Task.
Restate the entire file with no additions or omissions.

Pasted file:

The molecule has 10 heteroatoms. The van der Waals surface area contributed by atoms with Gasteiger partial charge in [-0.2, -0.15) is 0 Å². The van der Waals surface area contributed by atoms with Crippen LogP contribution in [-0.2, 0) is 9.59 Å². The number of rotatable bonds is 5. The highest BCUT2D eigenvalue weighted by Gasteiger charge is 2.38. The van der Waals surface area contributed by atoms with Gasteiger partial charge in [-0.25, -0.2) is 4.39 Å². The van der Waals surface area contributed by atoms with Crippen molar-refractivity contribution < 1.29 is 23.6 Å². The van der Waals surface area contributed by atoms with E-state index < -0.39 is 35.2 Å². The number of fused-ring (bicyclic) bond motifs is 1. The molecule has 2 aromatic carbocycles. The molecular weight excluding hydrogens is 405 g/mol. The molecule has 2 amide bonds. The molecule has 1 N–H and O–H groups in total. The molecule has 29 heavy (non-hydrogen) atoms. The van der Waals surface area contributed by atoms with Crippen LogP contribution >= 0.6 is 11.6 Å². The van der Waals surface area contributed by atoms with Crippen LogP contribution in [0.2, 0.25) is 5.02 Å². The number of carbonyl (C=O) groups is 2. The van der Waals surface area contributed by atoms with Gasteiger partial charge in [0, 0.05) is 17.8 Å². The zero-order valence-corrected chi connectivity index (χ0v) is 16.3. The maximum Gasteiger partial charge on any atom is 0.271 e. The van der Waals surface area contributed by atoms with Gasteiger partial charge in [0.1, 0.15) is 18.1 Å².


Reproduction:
The molecule has 10 heteroatoms. The van der Waals surface area contributed by atoms with Gasteiger partial charge in [-0.2, -0.15) is 0 Å². The van der Waals surface area contributed by atoms with Crippen LogP contribution in [-0.2, 0) is 9.59 Å². The number of rotatable bonds is 5. The highest BCUT2D eigenvalue weighted by Gasteiger charge is 2.38. The van der Waals surface area contributed by atoms with Gasteiger partial charge in [-0.25, -0.2) is 4.39 Å². The van der Waals surface area contributed by atoms with Crippen molar-refractivity contribution < 1.29 is 23.6 Å². The van der Waals surface area contributed by atoms with E-state index < -0.39 is 35.2 Å². The number of fused-ring (bicyclic) bond motifs is 1. The molecule has 2 aromatic carbocycles. The molecular weight excluding hydrogens is 405 g/mol. The molecule has 2 amide bonds. The molecule has 1 N–H and O–H groups in total. The molecule has 29 heavy (non-hydrogen) atoms. The van der Waals surface area contributed by atoms with Crippen LogP contribution >= 0.6 is 11.6 Å². The van der Waals surface area contributed by atoms with Crippen LogP contribution in [0.2, 0.25) is 5.02 Å². The number of carbonyl (C=O) groups is 2. The van der Waals surface area contributed by atoms with Gasteiger partial charge in [0, 0.05) is 17.8 Å². The zero-order valence-corrected chi connectivity index (χ0v) is 16.3. The maximum Gasteiger partial charge on any atom is 0.271 e. The van der Waals surface area contributed by atoms with Gasteiger partial charge in [0.1, 0.15) is 18.1 Å².